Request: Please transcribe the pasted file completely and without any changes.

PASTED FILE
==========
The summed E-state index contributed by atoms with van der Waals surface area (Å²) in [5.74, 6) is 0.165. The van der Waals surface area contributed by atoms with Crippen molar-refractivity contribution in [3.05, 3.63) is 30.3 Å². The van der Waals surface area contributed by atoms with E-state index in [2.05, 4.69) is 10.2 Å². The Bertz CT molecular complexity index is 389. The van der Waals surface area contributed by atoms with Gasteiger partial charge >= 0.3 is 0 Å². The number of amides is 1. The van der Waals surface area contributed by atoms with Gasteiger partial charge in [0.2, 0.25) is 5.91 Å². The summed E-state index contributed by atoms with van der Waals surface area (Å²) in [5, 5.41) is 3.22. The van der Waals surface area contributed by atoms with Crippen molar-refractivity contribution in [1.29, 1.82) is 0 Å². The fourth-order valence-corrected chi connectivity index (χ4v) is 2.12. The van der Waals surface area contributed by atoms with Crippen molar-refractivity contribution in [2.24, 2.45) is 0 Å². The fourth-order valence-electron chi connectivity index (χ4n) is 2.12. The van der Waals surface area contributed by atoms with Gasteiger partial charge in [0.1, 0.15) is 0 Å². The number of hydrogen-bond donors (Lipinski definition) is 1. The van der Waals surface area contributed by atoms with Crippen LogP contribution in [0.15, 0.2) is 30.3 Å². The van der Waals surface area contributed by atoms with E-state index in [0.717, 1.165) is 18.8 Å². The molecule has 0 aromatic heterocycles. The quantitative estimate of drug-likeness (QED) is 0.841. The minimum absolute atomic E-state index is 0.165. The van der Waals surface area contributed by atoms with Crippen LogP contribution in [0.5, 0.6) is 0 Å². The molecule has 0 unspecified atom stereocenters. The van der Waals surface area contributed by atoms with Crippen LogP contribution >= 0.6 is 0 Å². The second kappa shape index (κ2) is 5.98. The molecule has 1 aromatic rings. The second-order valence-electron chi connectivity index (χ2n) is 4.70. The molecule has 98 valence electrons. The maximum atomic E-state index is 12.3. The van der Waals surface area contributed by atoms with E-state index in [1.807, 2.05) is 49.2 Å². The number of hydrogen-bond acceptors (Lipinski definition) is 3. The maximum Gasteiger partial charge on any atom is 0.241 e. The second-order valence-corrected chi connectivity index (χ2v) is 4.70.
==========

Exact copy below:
The summed E-state index contributed by atoms with van der Waals surface area (Å²) in [5.74, 6) is 0.165. The van der Waals surface area contributed by atoms with Crippen molar-refractivity contribution in [3.05, 3.63) is 30.3 Å². The van der Waals surface area contributed by atoms with E-state index in [2.05, 4.69) is 10.2 Å². The Bertz CT molecular complexity index is 389. The van der Waals surface area contributed by atoms with Gasteiger partial charge >= 0.3 is 0 Å². The number of amides is 1. The van der Waals surface area contributed by atoms with Gasteiger partial charge in [0.2, 0.25) is 5.91 Å². The summed E-state index contributed by atoms with van der Waals surface area (Å²) in [5, 5.41) is 3.22. The van der Waals surface area contributed by atoms with Crippen molar-refractivity contribution in [1.29, 1.82) is 0 Å². The fourth-order valence-corrected chi connectivity index (χ4v) is 2.12. The van der Waals surface area contributed by atoms with Crippen molar-refractivity contribution in [2.24, 2.45) is 0 Å². The fourth-order valence-electron chi connectivity index (χ4n) is 2.12. The van der Waals surface area contributed by atoms with Gasteiger partial charge in [0.1, 0.15) is 0 Å². The number of hydrogen-bond donors (Lipinski definition) is 1. The van der Waals surface area contributed by atoms with Crippen LogP contribution in [0.15, 0.2) is 30.3 Å². The van der Waals surface area contributed by atoms with E-state index in [0.717, 1.165) is 18.8 Å². The molecule has 0 aromatic heterocycles. The quantitative estimate of drug-likeness (QED) is 0.841. The minimum absolute atomic E-state index is 0.165. The van der Waals surface area contributed by atoms with Crippen LogP contribution in [0.5, 0.6) is 0 Å². The molecule has 0 unspecified atom stereocenters. The van der Waals surface area contributed by atoms with Crippen LogP contribution >= 0.6 is 0 Å². The second kappa shape index (κ2) is 5.98. The molecule has 1 aromatic rings. The second-order valence-electron chi connectivity index (χ2n) is 4.70. The molecule has 98 valence electrons. The maximum atomic E-state index is 12.3. The van der Waals surface area contributed by atoms with E-state index in [1.807, 2.05) is 49.2 Å². The number of hydrogen-bond acceptors (Lipinski definition) is 3. The maximum Gasteiger partial charge on any atom is 0.241 e. The second-order valence-corrected chi connectivity index (χ2v) is 4.70.